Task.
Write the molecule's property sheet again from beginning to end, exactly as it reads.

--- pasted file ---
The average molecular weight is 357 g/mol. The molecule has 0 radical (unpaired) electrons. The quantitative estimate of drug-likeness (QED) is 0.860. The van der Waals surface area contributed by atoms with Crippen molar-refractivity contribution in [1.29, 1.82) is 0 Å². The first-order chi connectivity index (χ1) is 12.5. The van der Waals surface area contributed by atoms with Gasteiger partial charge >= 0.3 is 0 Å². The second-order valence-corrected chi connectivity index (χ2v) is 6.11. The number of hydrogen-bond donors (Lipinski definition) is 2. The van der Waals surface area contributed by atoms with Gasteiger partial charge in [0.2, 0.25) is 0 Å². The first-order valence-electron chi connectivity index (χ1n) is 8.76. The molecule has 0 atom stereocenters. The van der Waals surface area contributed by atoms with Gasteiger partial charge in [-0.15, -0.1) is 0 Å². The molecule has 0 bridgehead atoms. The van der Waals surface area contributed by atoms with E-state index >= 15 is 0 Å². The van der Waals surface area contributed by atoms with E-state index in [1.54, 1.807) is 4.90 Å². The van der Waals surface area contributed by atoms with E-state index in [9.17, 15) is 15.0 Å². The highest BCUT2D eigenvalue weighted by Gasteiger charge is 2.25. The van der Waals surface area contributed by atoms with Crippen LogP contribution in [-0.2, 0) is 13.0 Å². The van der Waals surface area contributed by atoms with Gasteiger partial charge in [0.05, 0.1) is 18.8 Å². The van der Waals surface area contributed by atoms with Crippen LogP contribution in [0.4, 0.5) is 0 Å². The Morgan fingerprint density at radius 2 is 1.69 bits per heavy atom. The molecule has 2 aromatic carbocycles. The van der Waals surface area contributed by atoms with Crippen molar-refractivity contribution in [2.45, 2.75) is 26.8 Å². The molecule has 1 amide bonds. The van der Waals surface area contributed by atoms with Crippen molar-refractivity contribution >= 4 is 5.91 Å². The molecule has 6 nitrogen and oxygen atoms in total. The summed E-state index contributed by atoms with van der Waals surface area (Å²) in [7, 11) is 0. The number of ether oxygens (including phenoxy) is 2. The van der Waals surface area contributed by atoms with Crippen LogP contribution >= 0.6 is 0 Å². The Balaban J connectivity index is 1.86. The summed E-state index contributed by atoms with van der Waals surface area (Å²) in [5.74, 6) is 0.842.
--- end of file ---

The average molecular weight is 357 g/mol. The molecule has 0 radical (unpaired) electrons. The quantitative estimate of drug-likeness (QED) is 0.860. The van der Waals surface area contributed by atoms with Crippen molar-refractivity contribution in [1.29, 1.82) is 0 Å². The first-order chi connectivity index (χ1) is 12.5. The van der Waals surface area contributed by atoms with Gasteiger partial charge >= 0.3 is 0 Å². The second-order valence-corrected chi connectivity index (χ2v) is 6.11. The number of hydrogen-bond donors (Lipinski definition) is 2. The van der Waals surface area contributed by atoms with Gasteiger partial charge in [0.2, 0.25) is 0 Å². The first-order valence-electron chi connectivity index (χ1n) is 8.76. The molecule has 0 atom stereocenters. The van der Waals surface area contributed by atoms with Gasteiger partial charge in [-0.15, -0.1) is 0 Å². The molecule has 0 bridgehead atoms. The van der Waals surface area contributed by atoms with E-state index >= 15 is 0 Å². The van der Waals surface area contributed by atoms with E-state index in [1.54, 1.807) is 4.90 Å². The van der Waals surface area contributed by atoms with E-state index in [9.17, 15) is 15.0 Å². The highest BCUT2D eigenvalue weighted by Gasteiger charge is 2.25. The van der Waals surface area contributed by atoms with Crippen LogP contribution in [-0.2, 0) is 13.0 Å². The van der Waals surface area contributed by atoms with Gasteiger partial charge in [0.05, 0.1) is 18.8 Å². The van der Waals surface area contributed by atoms with Crippen LogP contribution in [0.4, 0.5) is 0 Å². The Morgan fingerprint density at radius 2 is 1.69 bits per heavy atom. The molecule has 2 aromatic carbocycles. The van der Waals surface area contributed by atoms with Crippen molar-refractivity contribution in [2.45, 2.75) is 26.8 Å². The molecule has 1 amide bonds. The van der Waals surface area contributed by atoms with Crippen molar-refractivity contribution >= 4 is 5.91 Å². The molecule has 6 nitrogen and oxygen atoms in total. The summed E-state index contributed by atoms with van der Waals surface area (Å²) in [7, 11) is 0. The number of ether oxygens (including phenoxy) is 2. The van der Waals surface area contributed by atoms with Crippen LogP contribution >= 0.6 is 0 Å². The Balaban J connectivity index is 1.86. The summed E-state index contributed by atoms with van der Waals surface area (Å²) in [5.74, 6) is 0.842.